10 Fast-Growing Plants That Maximize Curb Appeal
Add curb appeal quickly with these tried-and-true plants that won't keep you waiting for a lush, colorful and beautiful landscape.
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‘Canada Red’ Chokecherry
Chokecherry (Prunus virginiana) is a common suckering, fast-growing tree usually seen as a large, multi-stemmed shrub in the wild. ‘Canada Red’ is an ornamental cultivar that can be grown as a large multi-stem shrub or single-stem tree. Moreover, ‘Canada Red’ has another feature for the home landscape: the leaves start out green but turn to burgundy by the start of summer. Add to that the sweetly scented spring flowers and pretty cherry bark and you have a star performer. ‘Canada Red’ grows 3 to 4 feet a year and reaches about 30 feet tall. Best in USDA Hardiness Zones 2 through 10.
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Out in the wild, elderberry (Sambucus nigra) is a nondescript plant except when it puts forth large clusters of white flowers in early summer, later followed by dark berries. Newer cultivars have been developed for the residential landscape, featuring burgundy or chartreuse, finely-dissected leaves that mimic Japanese maple. However, elderberry grows much faster than Japanese maple, with cultivars putting on 12 to 18 inches of growth annually. Cultivars and their mature heights include: Black Lace (6 to 8 feet tall); Black Beauty (10 feet tall); Lemony Lace (3 to 5 feet tall). Best in Zones 3 through 7.
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Joe Pye Weed
Joe Pye weed (Eutrochium purpureum) is a highly adaptable perennial that grows in sun or part shade, accepts a range of soils including heavy clay, and resists deer browsing. The species grows 5 to 7 feet tall, but it can be kept shorter by cutting stems by a third in early summer. A shorter cultivar, ‘Little Red’, is just four feet tall. Joe Pye weed features large, dusty-pink flowers that attract butterflies. You may want to deadhead the flowers to keep this vigorous-growing plant from self-seeding. Zones 4–9.
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This tall, bushy annual grows four to six feet tall and flowers best on lean soils that don’t promote excess foliage. It’s also drought tolerant. As for aesthetics, Mexican sunflower is highlighted by bright orange, daisylike flowers from midsummer to frost. ‘Yellow Torch’ offers apricot yellow-orange blooms, while ‘Fiesta del Sol’ (3 feet tall) and ‘Goldfinger’ (24 to 30 inches tall) are more compact. Deadhead regularly to encourage new blooms, but be sure to let some go to seed to feed the birds and reseed a new batch of Mexican sunflower for next year.
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Red-twig dogwood (Cornus sericea), also called red osier dogwood, is a rapidly growing, tough shrub that reaches 6 to 9 feet tall, 8 to 12 feet wide. It is easily kept in check with annual pruning. It’s best to remove a few older stems annually because the newest growth has the most vivid color in winter. Along with the colorful stems for winter interest, red-twig dogwood offers fragrant white flower clusters in late spring and bird-attracting white fruit drupes in fall. Red-twig dogwood takes various soils including constantly moist. Zones 3–8.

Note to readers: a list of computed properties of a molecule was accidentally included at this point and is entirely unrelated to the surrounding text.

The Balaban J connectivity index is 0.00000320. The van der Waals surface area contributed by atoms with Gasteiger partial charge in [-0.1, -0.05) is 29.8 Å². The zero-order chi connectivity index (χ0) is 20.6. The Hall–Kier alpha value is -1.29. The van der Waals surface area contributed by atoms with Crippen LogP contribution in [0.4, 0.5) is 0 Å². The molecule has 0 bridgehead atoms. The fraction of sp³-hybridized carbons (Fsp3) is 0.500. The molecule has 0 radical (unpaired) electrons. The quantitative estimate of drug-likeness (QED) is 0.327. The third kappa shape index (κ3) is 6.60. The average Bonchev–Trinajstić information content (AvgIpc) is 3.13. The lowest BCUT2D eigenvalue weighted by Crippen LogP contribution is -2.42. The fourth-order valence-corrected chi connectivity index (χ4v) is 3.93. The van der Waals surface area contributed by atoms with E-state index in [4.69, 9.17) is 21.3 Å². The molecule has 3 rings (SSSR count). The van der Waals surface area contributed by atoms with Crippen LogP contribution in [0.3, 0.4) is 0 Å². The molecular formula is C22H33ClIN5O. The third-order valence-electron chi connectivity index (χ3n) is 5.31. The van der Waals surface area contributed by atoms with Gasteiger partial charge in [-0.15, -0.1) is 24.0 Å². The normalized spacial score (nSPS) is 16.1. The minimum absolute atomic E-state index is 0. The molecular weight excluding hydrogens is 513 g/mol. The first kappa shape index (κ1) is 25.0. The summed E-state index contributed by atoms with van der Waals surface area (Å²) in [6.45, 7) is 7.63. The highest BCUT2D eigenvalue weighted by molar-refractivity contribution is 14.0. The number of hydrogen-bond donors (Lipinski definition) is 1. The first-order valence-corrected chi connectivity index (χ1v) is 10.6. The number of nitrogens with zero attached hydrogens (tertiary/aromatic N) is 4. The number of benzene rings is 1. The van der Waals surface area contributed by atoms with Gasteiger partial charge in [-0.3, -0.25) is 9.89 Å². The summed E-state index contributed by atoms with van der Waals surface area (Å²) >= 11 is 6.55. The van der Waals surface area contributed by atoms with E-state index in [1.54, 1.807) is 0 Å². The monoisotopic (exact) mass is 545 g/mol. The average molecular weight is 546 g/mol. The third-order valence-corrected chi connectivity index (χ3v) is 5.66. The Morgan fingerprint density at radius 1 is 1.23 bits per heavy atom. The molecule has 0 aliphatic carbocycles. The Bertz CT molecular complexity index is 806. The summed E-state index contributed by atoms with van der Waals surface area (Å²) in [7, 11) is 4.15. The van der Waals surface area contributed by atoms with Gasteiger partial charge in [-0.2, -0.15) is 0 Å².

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As a member of the poplar family, quaking aspen (Populus tremuloides) is indeed a fast-growing tree for your yard, adding 2 feet or more of height annually. It tops out at 40 to 50 feet but tends to send up new shoots from its roots to eventually form colonies. That’s fitting because with greenish white to cream bark and golden yellow fall foliage, aspen looks really good in clumps or groves. Incidentally, the popular names, quaking aspen and trembling aspen, refer to the leaves quaking or trembling in the slightest breeze, providing a pleasant sound with a psychologically cooling effect. Zones 2–6.
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Smoketree (Cotinus coggygria) is a multi-stemmed small tree that gets its name from the large, airy flower clusters that appear in midsummer and look like puffs of smoke. Growing 10 to 15 feet tall, smoketree also boasts attractive foliage. And it fills out a landscape beautifully. There are a number of popular cultivars including ‘Royal Purple’, with purple foliage turning scarlet in fall, and Golden Spirit, featuring chartreuse foliage that takes on orange and red hues in fall. Zones 5–8.
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Spider flower (Cleome hassleriana) is an old-time favorite that grows quickly from seed and can reach six feet tall. (Smaller cultivars are only 18 to 24 inches.) Once in the garden, this self-seeding annual will come back again and again, although future generations may have flowers of a different hue than the mother plant. The spiderlike flowers make your garden pop with pink, rose, purple and white. Plant spider flower in groups to give quick cover that flowers from early summer until frost.
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If you want butterflies to help increase your curb appeal, zinnia is one of the annuals that should be at the top of your list. The taller varieties are especially appealing because they have the size and presence to really stand out. And with a range of colors — pink, yellow, orange, red and even lime — there’s a zinnia to please every gardener. Easily grown in place from seed, they’ll reach four feet tall by midsummer and bloom continually until frost. Leave the last flowers of the season in place to feed the birds.